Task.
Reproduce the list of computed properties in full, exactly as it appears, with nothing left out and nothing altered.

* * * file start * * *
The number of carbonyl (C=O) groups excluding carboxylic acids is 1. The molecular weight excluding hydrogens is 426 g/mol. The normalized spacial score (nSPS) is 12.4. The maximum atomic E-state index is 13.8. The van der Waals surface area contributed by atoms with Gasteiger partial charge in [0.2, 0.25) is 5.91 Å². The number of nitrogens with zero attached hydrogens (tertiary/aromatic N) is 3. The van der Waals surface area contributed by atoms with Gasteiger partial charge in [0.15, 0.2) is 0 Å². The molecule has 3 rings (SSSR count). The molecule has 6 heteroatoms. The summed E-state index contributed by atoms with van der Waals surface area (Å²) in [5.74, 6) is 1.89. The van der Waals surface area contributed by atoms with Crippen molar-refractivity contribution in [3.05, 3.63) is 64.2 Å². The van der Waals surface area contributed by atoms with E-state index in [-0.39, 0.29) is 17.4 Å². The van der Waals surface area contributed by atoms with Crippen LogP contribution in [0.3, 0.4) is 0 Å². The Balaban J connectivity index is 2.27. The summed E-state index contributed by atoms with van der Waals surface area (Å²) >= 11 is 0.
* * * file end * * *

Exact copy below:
The number of carbonyl (C=O) groups excluding carboxylic acids is 1. The molecular weight excluding hydrogens is 426 g/mol. The normalized spacial score (nSPS) is 12.4. The maximum atomic E-state index is 13.8. The van der Waals surface area contributed by atoms with Gasteiger partial charge in [0.2, 0.25) is 5.91 Å². The number of nitrogens with zero attached hydrogens (tertiary/aromatic N) is 3. The van der Waals surface area contributed by atoms with Gasteiger partial charge in [0.15, 0.2) is 0 Å². The molecule has 3 rings (SSSR count). The molecule has 6 heteroatoms. The summed E-state index contributed by atoms with van der Waals surface area (Å²) in [5.74, 6) is 1.89. The van der Waals surface area contributed by atoms with Crippen molar-refractivity contribution in [3.05, 3.63) is 64.2 Å². The van der Waals surface area contributed by atoms with E-state index in [-0.39, 0.29) is 17.4 Å². The van der Waals surface area contributed by atoms with Crippen LogP contribution in [0.3, 0.4) is 0 Å². The Balaban J connectivity index is 2.27. The summed E-state index contributed by atoms with van der Waals surface area (Å²) >= 11 is 0.